It’s no secret that Edinburgh is a great place to live.
The city’s latest residents survey does throw up issues, but the overall positive feedback is still remarkable. Any town or city anywhere in the world would be delighted with a 97 per cent approval rating. Most major companies and politicians would be tempted to sell their granny in return for anything close.
What will be equally remarkable to some people is the pay handed to so many of the city’s senior staff. Do we really need to pay £50,000 a year or more to 390 of them?
Civil servants tend to be deeply uncomfortable when their pay is in the spotlight.
It is true that the city council is competing with several other institutions in Edinburgh, never mind others across the UK, for the best staff.
But in these times of austerity it is only right that their pay is held up to scrutiny and comparison and that questions are asked about whether we are getting the best possible value for money.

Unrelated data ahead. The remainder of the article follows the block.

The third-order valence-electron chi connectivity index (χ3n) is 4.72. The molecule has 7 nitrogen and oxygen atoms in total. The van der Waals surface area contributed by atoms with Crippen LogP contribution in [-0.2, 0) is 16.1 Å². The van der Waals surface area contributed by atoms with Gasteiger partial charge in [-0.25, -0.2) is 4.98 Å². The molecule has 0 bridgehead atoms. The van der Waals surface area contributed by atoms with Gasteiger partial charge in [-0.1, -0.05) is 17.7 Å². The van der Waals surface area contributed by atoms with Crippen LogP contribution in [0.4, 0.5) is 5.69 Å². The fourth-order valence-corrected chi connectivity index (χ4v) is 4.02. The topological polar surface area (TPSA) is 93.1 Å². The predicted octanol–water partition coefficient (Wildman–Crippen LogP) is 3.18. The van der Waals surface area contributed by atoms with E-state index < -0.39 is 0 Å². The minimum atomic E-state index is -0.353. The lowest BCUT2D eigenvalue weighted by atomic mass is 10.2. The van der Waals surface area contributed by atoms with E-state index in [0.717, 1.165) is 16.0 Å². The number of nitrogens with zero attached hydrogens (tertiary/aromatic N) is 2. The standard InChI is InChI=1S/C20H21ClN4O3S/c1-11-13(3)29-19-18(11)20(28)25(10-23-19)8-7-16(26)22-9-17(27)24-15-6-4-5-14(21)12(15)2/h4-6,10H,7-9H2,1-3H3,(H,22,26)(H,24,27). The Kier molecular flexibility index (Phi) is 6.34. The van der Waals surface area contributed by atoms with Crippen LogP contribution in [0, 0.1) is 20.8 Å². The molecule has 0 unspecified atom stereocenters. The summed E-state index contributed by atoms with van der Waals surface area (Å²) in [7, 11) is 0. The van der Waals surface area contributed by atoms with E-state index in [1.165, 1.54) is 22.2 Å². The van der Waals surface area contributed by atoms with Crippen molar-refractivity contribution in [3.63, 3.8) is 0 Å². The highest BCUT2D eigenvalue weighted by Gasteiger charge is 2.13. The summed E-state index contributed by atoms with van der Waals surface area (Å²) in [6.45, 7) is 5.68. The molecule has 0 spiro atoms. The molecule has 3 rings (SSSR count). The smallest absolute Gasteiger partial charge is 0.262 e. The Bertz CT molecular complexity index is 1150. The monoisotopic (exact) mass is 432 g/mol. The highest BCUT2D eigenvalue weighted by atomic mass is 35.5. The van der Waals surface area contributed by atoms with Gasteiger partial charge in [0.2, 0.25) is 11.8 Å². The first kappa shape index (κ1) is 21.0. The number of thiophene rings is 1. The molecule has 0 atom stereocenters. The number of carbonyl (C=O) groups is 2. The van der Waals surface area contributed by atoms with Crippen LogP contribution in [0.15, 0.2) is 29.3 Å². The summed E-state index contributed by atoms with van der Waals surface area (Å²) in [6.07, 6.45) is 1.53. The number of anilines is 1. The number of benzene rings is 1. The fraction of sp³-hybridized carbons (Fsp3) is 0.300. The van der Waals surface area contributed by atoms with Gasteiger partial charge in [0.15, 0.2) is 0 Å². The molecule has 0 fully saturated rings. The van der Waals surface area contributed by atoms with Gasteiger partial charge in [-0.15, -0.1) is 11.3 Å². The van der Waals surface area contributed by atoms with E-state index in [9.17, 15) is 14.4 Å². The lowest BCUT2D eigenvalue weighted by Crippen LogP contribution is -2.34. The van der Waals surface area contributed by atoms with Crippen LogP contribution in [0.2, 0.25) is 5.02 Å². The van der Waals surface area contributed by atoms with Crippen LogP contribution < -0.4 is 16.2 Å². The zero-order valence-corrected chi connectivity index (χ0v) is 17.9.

The most striking comparison to draw with our city officials’ pay is the salaries we give to our elected politicians.
These are the people that we choose to lead our great city. They are the ones who give direction to these highly-paid officials.
Yet the leader of the council is paid a salary of just £50,000 – compared with the chief executive’s £158,000 salary – and ordinary councillors can take home as little as £20,000.
Strong leadership is key to ensuring the future prosperity of us all. If we want to attract, and continue to attract, the best people for that, then we need to start paying a better rate for the job.
Well done to everyone at Lothiansound on marking 25 years of bringing the Evening News to the blind and partially sighted.
The dedicated volunteers who run the service and produce the weekly recordings give up their time to make a real difference to the quality of life of hundreds of listeners.
Indeed, so popular are the newsreaders that they have come to be considered “friends” coming into homes across the region.
It is fantastic to see their achievements marked in the Scottish Parliament and is fitting recognition for this group of unsung heroes that their great work is very much appreciated.
Here’s to the next 25 years – and 1200 editions – of Edinburgh’s talking newspaper.